Supplements

In this section, you will develop the final sections of your proposal. The content of this sections is summarized in Table 8. Specifically, information on the project summary, table of contents, appendices, and the CVs of your researchers will be covered. You will prepare these aspects, review all the previously completed components and update and align your entire proposal.

Project summary

An IR project summary (sometimes called an abstract or an executive summary) briefly describes the entire proposal. Researchers often write their summary or abstract last, when they are best able to concisely describe their research proposal. The summary should include a description of the problem under investigation, a rationale for why the research is needed or important (situated in the literature), the participants, the methodology, the research activities to be undertaken and the expected outcomes or implications of conducting the research. Depending on the requirements of the funding agency, your summary/abstract may be limited to anywhere from 150–200 words (abstract) to a page (summary). Like a research report or journal article, your proposal summary or abstract might be the most important paragraph/page of your proposal because it will be the first thing most reviewers come into contact with when reviewing your proposal. The summary will create the ‘first impression’ with reviewers and may influence whether reviewers choose to fund your proposal or not.

Project summary checklist

The summary should be informative to those working in the same or related fields. A good summary makes it very easy for reviewers to comprehend and evaluate your proposed project according to the review criteria. Although the criteria for a research proposal will vary depending on the funding agency, a summary typically will include a brief description of each of the following:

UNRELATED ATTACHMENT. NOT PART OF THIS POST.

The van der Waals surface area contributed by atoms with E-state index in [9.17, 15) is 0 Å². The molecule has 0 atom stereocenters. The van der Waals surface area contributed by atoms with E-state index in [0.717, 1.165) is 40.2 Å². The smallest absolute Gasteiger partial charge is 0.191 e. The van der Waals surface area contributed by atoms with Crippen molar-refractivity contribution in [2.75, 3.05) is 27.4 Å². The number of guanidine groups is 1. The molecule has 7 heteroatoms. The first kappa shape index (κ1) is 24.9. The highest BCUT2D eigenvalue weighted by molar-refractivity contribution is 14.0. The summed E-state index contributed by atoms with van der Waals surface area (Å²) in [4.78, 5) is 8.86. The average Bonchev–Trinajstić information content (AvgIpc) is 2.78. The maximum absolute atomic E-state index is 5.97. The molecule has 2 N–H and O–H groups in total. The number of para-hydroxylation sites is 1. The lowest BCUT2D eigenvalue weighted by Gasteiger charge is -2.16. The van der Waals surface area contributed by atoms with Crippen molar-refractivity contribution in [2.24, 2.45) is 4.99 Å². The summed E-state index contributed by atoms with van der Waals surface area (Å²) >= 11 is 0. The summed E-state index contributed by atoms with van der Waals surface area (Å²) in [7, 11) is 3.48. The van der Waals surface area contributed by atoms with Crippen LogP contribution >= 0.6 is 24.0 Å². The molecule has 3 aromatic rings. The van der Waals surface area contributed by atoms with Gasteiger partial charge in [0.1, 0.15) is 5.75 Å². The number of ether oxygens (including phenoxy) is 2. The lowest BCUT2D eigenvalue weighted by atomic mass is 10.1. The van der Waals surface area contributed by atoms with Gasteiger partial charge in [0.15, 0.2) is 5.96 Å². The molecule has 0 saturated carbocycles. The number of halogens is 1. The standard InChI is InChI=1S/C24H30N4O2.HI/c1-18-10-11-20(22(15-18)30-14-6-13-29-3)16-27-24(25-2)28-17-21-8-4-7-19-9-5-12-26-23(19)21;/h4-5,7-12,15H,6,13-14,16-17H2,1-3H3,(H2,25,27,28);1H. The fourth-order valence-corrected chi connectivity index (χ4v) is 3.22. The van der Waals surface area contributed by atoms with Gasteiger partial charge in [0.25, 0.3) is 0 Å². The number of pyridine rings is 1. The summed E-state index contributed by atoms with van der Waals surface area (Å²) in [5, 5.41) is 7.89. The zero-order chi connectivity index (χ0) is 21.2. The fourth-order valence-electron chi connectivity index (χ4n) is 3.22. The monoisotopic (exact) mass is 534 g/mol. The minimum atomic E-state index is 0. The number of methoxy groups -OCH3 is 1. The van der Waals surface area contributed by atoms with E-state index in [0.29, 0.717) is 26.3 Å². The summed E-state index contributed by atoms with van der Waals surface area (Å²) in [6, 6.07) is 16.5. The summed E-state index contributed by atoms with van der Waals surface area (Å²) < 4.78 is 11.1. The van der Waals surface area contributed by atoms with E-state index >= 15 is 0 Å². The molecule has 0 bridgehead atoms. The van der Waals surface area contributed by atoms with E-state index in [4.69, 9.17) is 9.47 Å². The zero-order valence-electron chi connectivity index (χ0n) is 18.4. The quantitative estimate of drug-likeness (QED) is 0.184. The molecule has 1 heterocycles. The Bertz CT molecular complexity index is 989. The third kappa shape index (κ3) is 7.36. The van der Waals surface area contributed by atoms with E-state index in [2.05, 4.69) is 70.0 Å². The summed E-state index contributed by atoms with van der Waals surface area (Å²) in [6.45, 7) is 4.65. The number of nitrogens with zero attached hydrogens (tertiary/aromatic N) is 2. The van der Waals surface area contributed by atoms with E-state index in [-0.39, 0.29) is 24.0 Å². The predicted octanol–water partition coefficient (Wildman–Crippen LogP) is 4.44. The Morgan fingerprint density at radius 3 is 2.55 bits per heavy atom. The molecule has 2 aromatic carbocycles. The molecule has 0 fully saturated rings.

• The problem (what problem are you trying to solve?).
  • A convincing rationale for why this problem is important (i.e. how the proposed research will advance knowledge, improve health care practices etc.).
  • Where the research will take place and with whom (sites and participants).
  • How the data will be collected and analysed.
  • The extent to which the proposed research is innovative.
  • The expected results or the impact of conducting the research.
  • How the findings will be disseminated.
  • The implications (change policy, improve health care practice etc. and who will benefit).
Table of contents

The table of contents organizes the proposal by outlining what is in the proposal and where each item can be found. It presents a convenient list of the topics and sections in a logical sequence ‘at a glance.’

Word processing software such as Microsoft Word and Open Office, have the ability to automatically generate a table of contents. You can tag your headings with the appropriate heading style (e.g. Heading 1, Heading 2, Heading 3) and use the Insert > Table of contents features (or similar).

Appendices

Appendices include those aspects of your project that are of secondary interest to the reader. The reader should be able to obtain all the necessary information from the body of the proposal and will go to the appendices if they need or require additional information. Appendices may include things such as the CVs of members of the research team, research instruments, or letters of support. This section is also appropriate for any additional information you would like the reviewers to have access to but which the length restrictions in the body of the proposal may prohibit.

The CVs of investigators will influence the reviewer’s assessment of your proposal. You may want to ensure at least one member of your team has IR experience, a good track record and a strong publication record. Complementary qualities such as credibility in the community are equally important.

Usually agencies have a limit of 1–3 pages for an investigator’s short curriculum vitae. Therefore, investigators will need to shorten their CVs and highlight the most relevant aspects of their professional/academic life to the project to align with the scope of the funding agency. A template can help investigators shorten their CVs and to keep them uniform.

TDR Implementation research toolkit

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References